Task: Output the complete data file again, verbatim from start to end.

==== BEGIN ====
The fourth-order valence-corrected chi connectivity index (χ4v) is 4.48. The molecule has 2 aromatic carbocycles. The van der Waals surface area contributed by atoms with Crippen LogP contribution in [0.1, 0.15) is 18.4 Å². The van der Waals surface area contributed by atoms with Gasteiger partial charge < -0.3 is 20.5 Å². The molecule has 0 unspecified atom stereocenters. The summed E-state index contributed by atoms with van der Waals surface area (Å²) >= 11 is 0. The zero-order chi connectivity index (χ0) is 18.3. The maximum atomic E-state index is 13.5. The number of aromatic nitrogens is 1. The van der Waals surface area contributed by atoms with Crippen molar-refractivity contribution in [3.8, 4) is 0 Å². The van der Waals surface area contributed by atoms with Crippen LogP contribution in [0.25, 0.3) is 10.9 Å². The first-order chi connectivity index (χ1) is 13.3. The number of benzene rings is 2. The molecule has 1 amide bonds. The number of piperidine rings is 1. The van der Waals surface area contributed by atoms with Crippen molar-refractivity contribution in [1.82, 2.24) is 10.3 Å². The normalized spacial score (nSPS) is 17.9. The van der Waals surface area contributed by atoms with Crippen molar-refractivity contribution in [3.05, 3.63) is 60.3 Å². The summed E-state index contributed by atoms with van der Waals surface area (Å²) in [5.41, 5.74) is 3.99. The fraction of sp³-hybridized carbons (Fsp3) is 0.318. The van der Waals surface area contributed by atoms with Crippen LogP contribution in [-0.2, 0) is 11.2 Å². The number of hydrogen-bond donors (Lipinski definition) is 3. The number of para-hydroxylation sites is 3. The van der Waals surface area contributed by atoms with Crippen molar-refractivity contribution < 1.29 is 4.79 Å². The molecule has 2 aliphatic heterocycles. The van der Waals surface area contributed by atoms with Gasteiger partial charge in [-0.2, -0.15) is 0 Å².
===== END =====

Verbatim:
The fourth-order valence-corrected chi connectivity index (χ4v) is 4.48. The molecule has 2 aromatic carbocycles. The van der Waals surface area contributed by atoms with Crippen LogP contribution in [0.1, 0.15) is 18.4 Å². The van der Waals surface area contributed by atoms with Gasteiger partial charge < -0.3 is 20.5 Å². The molecule has 0 unspecified atom stereocenters. The summed E-state index contributed by atoms with van der Waals surface area (Å²) >= 11 is 0. The zero-order chi connectivity index (χ0) is 18.3. The maximum atomic E-state index is 13.5. The number of aromatic nitrogens is 1. The van der Waals surface area contributed by atoms with Crippen molar-refractivity contribution in [3.8, 4) is 0 Å². The van der Waals surface area contributed by atoms with Crippen LogP contribution in [0.25, 0.3) is 10.9 Å². The first-order chi connectivity index (χ1) is 13.3. The number of benzene rings is 2. The molecule has 1 amide bonds. The number of piperidine rings is 1. The van der Waals surface area contributed by atoms with Crippen molar-refractivity contribution in [1.82, 2.24) is 10.3 Å². The normalized spacial score (nSPS) is 17.9. The van der Waals surface area contributed by atoms with Crippen molar-refractivity contribution in [3.05, 3.63) is 60.3 Å². The summed E-state index contributed by atoms with van der Waals surface area (Å²) in [5.41, 5.74) is 3.99. The fraction of sp³-hybridized carbons (Fsp3) is 0.318. The van der Waals surface area contributed by atoms with Crippen LogP contribution in [-0.2, 0) is 11.2 Å². The number of hydrogen-bond donors (Lipinski definition) is 3. The number of para-hydroxylation sites is 3. The van der Waals surface area contributed by atoms with Crippen molar-refractivity contribution < 1.29 is 4.79 Å². The molecule has 2 aliphatic heterocycles. The van der Waals surface area contributed by atoms with Gasteiger partial charge in [-0.2, -0.15) is 0 Å².